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How can I get the year/month/day of a NSDate object, given no other information? I realize that I could probably do this with something similar to this:

NSCalendar *cal = [[NSCalendar alloc] init];
NSDateComponents *components = [cal components:0 fromDate:date];
int year = [components year];
int month = [components month];
int day = [components day];

But that seems to be a whole lot of hassle for something as simple as getting a NSDate's year/month/day. Is there any other solution?

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2  
I had a bit of trouble using this code until I changed the first line to "NSCalendar *cal = [[NSCalendar alloc] initWithCalendarIdentifier:NSGregorianCalendar];" There must have been a change to the API since this question was asked. –  Russell Thackston Apr 30 '12 at 11:48
    
@futureelite7 rolled back to revision 1. The code there is for historical purposes, and was a simple explanation of what my initial idea was. –  Richard J. Ross III Jul 3 '12 at 4:22
    
The code no longer works. Can you make a note to the correct code? –  futureelite7 Jul 3 '12 at 4:49
    
@futureelite7 no. That code was a showing of my first attempt, it was never intended to work. If you feel that that is ambiguous, feel free to edit the context surrounding that code block, but don't edit the code itself. If you feel extremely strongly about editing the code itself, then please take this coversation to meta and we'll see what other mods have to say. –  Richard J. Ross III Jul 3 '12 at 5:04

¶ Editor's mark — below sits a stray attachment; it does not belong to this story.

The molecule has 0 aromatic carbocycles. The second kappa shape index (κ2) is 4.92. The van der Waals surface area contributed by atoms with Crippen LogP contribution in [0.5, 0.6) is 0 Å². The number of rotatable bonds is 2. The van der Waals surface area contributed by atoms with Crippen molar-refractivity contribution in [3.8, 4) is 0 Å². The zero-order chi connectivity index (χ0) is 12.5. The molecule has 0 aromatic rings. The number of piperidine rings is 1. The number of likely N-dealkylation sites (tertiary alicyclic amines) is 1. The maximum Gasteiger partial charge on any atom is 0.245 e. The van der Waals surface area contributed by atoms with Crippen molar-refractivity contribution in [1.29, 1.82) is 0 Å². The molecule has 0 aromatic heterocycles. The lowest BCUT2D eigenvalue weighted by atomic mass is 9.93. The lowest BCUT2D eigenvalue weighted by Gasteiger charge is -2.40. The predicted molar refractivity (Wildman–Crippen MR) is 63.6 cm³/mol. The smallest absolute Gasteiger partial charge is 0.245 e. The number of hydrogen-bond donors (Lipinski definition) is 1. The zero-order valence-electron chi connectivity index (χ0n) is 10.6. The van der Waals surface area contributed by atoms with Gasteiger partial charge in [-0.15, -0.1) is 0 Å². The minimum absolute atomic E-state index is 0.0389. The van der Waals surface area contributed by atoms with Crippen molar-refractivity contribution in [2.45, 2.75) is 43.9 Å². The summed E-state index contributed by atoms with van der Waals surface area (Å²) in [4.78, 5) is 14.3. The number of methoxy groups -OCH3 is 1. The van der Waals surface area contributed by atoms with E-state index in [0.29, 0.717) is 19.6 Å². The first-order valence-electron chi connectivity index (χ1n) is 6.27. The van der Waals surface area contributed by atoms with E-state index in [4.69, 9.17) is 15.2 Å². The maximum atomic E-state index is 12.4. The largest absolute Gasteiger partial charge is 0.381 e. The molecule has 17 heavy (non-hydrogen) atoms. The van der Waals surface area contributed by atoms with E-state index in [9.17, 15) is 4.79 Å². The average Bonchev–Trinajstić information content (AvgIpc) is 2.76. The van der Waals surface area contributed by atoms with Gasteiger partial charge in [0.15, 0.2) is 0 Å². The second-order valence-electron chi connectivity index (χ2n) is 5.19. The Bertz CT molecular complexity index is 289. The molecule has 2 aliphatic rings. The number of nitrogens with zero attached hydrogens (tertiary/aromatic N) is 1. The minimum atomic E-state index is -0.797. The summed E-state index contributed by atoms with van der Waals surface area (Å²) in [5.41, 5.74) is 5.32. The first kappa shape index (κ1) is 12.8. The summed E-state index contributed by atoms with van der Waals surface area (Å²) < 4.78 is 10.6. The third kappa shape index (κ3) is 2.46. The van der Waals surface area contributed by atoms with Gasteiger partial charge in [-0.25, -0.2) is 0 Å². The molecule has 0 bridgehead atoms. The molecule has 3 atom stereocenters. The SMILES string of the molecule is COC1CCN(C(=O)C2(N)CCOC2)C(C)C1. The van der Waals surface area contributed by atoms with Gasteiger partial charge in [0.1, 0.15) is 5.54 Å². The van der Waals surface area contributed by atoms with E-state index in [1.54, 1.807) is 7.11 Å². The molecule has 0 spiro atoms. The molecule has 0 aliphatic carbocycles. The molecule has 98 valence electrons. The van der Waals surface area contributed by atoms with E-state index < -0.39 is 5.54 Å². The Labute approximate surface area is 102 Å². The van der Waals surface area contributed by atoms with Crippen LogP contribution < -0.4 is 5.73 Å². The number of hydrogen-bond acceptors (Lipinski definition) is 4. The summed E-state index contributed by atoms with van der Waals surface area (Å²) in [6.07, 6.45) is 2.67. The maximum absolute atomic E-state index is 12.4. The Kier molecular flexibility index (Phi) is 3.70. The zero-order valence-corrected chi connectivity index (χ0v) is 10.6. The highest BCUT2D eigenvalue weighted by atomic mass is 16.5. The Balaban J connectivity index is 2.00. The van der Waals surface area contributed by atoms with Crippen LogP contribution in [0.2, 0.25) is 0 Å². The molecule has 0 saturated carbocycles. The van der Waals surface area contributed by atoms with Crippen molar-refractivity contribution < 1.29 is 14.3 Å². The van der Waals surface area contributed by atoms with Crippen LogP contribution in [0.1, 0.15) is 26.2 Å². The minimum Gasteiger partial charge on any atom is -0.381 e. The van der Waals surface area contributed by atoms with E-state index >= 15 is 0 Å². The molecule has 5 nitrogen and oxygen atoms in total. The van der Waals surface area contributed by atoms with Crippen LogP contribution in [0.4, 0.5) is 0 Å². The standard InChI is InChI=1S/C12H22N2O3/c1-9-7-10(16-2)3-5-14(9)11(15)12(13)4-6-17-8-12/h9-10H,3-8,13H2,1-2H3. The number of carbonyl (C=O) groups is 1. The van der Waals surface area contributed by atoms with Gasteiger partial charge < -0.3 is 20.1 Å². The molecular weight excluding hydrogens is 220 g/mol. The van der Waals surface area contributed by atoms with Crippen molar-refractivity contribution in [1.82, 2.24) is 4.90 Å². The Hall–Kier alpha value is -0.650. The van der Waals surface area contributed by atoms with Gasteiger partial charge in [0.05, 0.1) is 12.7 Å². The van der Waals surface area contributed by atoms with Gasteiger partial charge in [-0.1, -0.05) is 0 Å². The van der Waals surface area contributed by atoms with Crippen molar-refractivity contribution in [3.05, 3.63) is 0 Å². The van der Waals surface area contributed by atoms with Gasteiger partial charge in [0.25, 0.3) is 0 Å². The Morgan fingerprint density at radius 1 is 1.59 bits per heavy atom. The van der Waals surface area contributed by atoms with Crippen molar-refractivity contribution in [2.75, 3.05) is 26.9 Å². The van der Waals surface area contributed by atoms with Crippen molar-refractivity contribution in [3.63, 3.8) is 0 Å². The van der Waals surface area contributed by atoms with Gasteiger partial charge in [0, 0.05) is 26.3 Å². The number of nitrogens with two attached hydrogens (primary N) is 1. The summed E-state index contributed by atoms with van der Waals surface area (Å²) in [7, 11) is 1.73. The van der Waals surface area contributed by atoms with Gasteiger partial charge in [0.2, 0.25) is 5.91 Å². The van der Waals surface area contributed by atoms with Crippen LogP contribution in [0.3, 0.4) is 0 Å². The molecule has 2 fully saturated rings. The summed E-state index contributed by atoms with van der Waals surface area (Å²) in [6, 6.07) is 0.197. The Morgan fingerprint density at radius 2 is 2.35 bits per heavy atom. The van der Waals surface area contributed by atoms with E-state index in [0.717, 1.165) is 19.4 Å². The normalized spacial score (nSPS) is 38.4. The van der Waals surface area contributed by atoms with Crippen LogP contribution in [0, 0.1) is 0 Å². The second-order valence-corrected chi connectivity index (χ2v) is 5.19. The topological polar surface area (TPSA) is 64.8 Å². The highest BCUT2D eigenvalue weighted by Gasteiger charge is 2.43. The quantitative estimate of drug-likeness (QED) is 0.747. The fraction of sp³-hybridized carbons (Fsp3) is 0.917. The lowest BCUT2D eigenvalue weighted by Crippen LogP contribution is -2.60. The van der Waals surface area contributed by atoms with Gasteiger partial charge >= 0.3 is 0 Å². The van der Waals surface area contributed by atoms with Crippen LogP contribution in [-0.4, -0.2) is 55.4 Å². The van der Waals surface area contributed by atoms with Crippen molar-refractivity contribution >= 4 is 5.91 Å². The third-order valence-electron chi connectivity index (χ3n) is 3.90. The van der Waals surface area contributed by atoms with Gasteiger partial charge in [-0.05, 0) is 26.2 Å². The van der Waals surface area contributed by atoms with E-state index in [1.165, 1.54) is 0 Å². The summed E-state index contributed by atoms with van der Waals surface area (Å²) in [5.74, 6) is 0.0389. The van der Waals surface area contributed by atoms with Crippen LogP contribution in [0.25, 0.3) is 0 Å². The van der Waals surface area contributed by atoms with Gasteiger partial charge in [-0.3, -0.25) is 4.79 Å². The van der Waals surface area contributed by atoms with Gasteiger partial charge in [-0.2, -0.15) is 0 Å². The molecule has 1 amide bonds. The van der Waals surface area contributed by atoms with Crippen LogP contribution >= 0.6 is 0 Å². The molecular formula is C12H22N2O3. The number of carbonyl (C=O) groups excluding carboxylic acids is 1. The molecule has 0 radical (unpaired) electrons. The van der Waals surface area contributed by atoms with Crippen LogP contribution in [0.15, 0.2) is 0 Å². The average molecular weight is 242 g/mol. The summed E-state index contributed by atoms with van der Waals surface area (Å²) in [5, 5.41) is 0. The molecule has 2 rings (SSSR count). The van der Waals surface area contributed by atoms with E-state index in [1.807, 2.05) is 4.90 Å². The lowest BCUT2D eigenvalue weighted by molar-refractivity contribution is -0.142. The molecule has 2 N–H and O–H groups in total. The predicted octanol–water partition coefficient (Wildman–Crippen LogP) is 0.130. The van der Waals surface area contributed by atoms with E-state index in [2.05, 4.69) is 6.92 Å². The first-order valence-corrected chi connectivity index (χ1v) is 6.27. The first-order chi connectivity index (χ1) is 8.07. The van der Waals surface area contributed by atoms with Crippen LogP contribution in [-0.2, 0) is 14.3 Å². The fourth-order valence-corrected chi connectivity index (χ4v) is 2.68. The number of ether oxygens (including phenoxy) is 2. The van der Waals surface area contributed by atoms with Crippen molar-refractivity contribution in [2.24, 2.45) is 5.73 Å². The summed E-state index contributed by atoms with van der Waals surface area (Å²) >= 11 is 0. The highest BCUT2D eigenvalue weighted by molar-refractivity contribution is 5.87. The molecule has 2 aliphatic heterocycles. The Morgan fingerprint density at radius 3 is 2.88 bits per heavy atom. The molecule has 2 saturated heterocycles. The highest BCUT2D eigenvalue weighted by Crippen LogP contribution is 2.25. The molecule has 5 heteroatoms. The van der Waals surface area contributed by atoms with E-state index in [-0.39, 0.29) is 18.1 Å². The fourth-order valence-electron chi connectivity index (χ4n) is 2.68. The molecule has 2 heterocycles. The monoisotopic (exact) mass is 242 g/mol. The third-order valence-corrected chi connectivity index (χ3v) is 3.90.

2  
@mike thats why you read the answers, not the question. –  Richard J. Ross III May 16 '13 at 12:17
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6 Answers

up vote 314 down vote accepted

Because this is apparently my most popular answer, I'll try to edit it to contain a little bit more information.

Despite its name, NSDate in and of itself simply marks a point in machine time, not a date. There's no correlation between the point in time specified by an NSDate and a year, month, or day. For that, you have to refer to a calendar. Any given point in time will return different date information based on what calendar you're looking at (dates are not the same in both the Gregorian and Jewish calendars, for instance), and while the Gregorian calendar is the most widely used calendar in the world - I'm assuming - we're a little biased that NSDate should always use it. NSDate, luckily, is far more bipartisan.


Getting date and time is going to have to pass through NSCalendar, as you mentioned, but there's a simpler way to do it:

NSDateComponents *components = [[NSCalendar currentCalendar] components:NSCalendarUnitDay | NSCalendarUnitMonth | NSCalendarUnitYear fromDate:[NSDate date]];

That generates an NSDateComponents object containing the day, month, and year from the current system calendar for the current day. (Note: this isn't necessarily the current user-specified calendar, just the default system one.)

Of course, if you're using a different calendar or date, you can easily change that. A list of available calendars and calendar units can be found in the NSCalendar Class Reference. More information about NSDateComponents can be found in the NSDateComponents Class Reference.


For reference, accessing individual components from the NSDateComponents is rather easy:

NSInteger day = [components day];
NSInteger month = [components month];
NSInteger year = [components year];